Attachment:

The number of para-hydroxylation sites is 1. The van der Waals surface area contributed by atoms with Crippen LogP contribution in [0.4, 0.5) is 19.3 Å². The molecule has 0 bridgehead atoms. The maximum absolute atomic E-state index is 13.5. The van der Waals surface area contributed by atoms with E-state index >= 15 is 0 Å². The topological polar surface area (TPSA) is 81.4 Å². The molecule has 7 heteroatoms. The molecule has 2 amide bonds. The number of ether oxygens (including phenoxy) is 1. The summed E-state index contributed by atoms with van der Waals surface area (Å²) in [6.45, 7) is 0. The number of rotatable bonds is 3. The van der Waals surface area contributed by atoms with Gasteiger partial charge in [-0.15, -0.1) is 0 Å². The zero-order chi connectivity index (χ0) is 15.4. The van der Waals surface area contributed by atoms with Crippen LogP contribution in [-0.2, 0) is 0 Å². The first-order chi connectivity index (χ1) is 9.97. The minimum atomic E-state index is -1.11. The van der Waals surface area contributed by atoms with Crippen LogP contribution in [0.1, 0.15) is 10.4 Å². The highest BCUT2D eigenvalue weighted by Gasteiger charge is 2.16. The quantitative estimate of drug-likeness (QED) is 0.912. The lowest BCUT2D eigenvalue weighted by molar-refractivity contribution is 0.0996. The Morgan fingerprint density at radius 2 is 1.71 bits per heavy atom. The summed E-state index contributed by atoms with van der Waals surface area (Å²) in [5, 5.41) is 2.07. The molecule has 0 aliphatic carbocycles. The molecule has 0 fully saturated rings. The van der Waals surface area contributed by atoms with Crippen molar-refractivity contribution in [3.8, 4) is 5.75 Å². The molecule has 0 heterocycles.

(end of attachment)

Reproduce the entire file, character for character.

The number of para-hydroxylation sites is 1. The van der Waals surface area contributed by atoms with Crippen LogP contribution in [0.4, 0.5) is 19.3 Å². The molecule has 0 bridgehead atoms. The maximum absolute atomic E-state index is 13.5. The van der Waals surface area contributed by atoms with E-state index >= 15 is 0 Å². The topological polar surface area (TPSA) is 81.4 Å². The molecule has 7 heteroatoms. The molecule has 2 amide bonds. The number of ether oxygens (including phenoxy) is 1. The summed E-state index contributed by atoms with van der Waals surface area (Å²) in [6.45, 7) is 0. The number of rotatable bonds is 3. The van der Waals surface area contributed by atoms with Gasteiger partial charge in [-0.15, -0.1) is 0 Å². The zero-order chi connectivity index (χ0) is 15.4. The van der Waals surface area contributed by atoms with Crippen LogP contribution in [-0.2, 0) is 0 Å². The first-order chi connectivity index (χ1) is 9.97. The minimum atomic E-state index is -1.11. The van der Waals surface area contributed by atoms with Crippen LogP contribution in [0.1, 0.15) is 10.4 Å². The highest BCUT2D eigenvalue weighted by Gasteiger charge is 2.16. The quantitative estimate of drug-likeness (QED) is 0.912. The lowest BCUT2D eigenvalue weighted by molar-refractivity contribution is 0.0996. The Morgan fingerprint density at radius 2 is 1.71 bits per heavy atom. The summed E-state index contributed by atoms with van der Waals surface area (Å²) in [5, 5.41) is 2.07. The molecule has 0 aliphatic carbocycles. The molecule has 0 fully saturated rings. The van der Waals surface area contributed by atoms with Crippen molar-refractivity contribution in [3.8, 4) is 5.75 Å². The molecule has 0 heterocycles.